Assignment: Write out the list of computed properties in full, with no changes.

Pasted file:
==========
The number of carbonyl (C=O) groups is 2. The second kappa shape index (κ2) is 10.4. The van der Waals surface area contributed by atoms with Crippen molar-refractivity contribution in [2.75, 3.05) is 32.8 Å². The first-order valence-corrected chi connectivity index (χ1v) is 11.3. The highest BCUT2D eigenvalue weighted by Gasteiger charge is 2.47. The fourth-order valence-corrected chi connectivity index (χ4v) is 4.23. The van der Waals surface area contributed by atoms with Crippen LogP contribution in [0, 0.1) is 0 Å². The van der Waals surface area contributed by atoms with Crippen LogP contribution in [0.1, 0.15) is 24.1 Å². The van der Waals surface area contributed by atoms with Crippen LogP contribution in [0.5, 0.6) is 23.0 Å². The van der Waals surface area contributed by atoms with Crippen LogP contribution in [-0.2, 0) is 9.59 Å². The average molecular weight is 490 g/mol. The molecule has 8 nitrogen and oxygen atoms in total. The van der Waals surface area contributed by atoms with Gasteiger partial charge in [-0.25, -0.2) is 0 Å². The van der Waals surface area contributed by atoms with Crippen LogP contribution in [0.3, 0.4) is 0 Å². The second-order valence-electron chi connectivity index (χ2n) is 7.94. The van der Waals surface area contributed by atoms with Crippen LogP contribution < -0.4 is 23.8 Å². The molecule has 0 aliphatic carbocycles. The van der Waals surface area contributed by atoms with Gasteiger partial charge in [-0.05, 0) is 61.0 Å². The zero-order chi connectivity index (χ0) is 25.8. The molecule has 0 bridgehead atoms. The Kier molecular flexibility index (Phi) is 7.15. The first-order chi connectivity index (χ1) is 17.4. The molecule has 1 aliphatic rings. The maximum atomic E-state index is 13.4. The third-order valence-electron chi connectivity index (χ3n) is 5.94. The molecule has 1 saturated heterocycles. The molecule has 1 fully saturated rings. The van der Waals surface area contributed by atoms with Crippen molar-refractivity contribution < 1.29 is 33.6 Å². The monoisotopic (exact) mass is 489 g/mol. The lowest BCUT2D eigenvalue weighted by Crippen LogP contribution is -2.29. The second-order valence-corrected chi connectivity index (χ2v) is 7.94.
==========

The number of carbonyl (C=O) groups is 2. The second kappa shape index (κ2) is 10.4. The van der Waals surface area contributed by atoms with Crippen molar-refractivity contribution in [2.75, 3.05) is 32.8 Å². The first-order valence-corrected chi connectivity index (χ1v) is 11.3. The highest BCUT2D eigenvalue weighted by Gasteiger charge is 2.47. The fourth-order valence-corrected chi connectivity index (χ4v) is 4.23. The van der Waals surface area contributed by atoms with Crippen LogP contribution in [0, 0.1) is 0 Å². The van der Waals surface area contributed by atoms with Crippen LogP contribution in [0.1, 0.15) is 24.1 Å². The van der Waals surface area contributed by atoms with Crippen LogP contribution in [0.5, 0.6) is 23.0 Å². The van der Waals surface area contributed by atoms with Crippen LogP contribution in [-0.2, 0) is 9.59 Å². The average molecular weight is 490 g/mol. The molecule has 8 nitrogen and oxygen atoms in total. The van der Waals surface area contributed by atoms with Gasteiger partial charge in [-0.25, -0.2) is 0 Å². The van der Waals surface area contributed by atoms with Crippen LogP contribution in [0.3, 0.4) is 0 Å². The second-order valence-electron chi connectivity index (χ2n) is 7.94. The van der Waals surface area contributed by atoms with Crippen LogP contribution < -0.4 is 23.8 Å². The molecule has 0 aliphatic carbocycles. The van der Waals surface area contributed by atoms with Gasteiger partial charge in [-0.05, 0) is 61.0 Å². The zero-order chi connectivity index (χ0) is 25.8. The molecule has 0 bridgehead atoms. The Kier molecular flexibility index (Phi) is 7.15. The first-order chi connectivity index (χ1) is 17.4. The molecule has 1 aliphatic rings. The maximum atomic E-state index is 13.4. The third-order valence-electron chi connectivity index (χ3n) is 5.94. The molecule has 1 saturated heterocycles. The molecule has 1 fully saturated rings. The van der Waals surface area contributed by atoms with Crippen molar-refractivity contribution < 1.29 is 33.6 Å². The monoisotopic (exact) mass is 489 g/mol. The lowest BCUT2D eigenvalue weighted by Crippen LogP contribution is -2.29. The second-order valence-corrected chi connectivity index (χ2v) is 7.94.